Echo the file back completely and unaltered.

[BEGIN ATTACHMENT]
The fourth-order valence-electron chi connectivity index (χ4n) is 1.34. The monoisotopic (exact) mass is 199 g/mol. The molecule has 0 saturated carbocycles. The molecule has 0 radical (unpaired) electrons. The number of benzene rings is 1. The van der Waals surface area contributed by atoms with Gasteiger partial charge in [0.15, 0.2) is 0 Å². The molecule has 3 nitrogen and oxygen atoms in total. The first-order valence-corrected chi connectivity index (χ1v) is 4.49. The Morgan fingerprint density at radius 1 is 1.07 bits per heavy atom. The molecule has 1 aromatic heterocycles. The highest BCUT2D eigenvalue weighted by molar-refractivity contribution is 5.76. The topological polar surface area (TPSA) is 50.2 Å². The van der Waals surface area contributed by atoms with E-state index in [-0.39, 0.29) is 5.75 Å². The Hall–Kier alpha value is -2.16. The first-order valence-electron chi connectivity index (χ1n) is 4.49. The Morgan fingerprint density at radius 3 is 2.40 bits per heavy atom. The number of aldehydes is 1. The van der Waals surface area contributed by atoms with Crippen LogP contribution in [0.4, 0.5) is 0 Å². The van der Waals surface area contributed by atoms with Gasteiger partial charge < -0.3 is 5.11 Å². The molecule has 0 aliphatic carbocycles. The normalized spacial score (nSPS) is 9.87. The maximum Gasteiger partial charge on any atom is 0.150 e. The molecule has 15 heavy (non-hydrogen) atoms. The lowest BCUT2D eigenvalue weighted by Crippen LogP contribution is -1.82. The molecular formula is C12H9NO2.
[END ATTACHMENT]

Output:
The fourth-order valence-electron chi connectivity index (χ4n) is 1.34. The monoisotopic (exact) mass is 199 g/mol. The molecule has 0 saturated carbocycles. The molecule has 0 radical (unpaired) electrons. The number of benzene rings is 1. The van der Waals surface area contributed by atoms with Gasteiger partial charge in [0.15, 0.2) is 0 Å². The molecule has 3 nitrogen and oxygen atoms in total. The first-order valence-corrected chi connectivity index (χ1v) is 4.49. The Morgan fingerprint density at radius 1 is 1.07 bits per heavy atom. The molecule has 1 aromatic heterocycles. The highest BCUT2D eigenvalue weighted by molar-refractivity contribution is 5.76. The topological polar surface area (TPSA) is 50.2 Å². The van der Waals surface area contributed by atoms with E-state index in [-0.39, 0.29) is 5.75 Å². The Hall–Kier alpha value is -2.16. The first-order valence-electron chi connectivity index (χ1n) is 4.49. The Morgan fingerprint density at radius 3 is 2.40 bits per heavy atom. The number of aldehydes is 1. The van der Waals surface area contributed by atoms with Crippen LogP contribution in [0.4, 0.5) is 0 Å². The van der Waals surface area contributed by atoms with Gasteiger partial charge < -0.3 is 5.11 Å². The molecule has 0 aliphatic carbocycles. The normalized spacial score (nSPS) is 9.87. The maximum Gasteiger partial charge on any atom is 0.150 e. The molecule has 15 heavy (non-hydrogen) atoms. The lowest BCUT2D eigenvalue weighted by Crippen LogP contribution is -1.82. The molecular formula is C12H9NO2.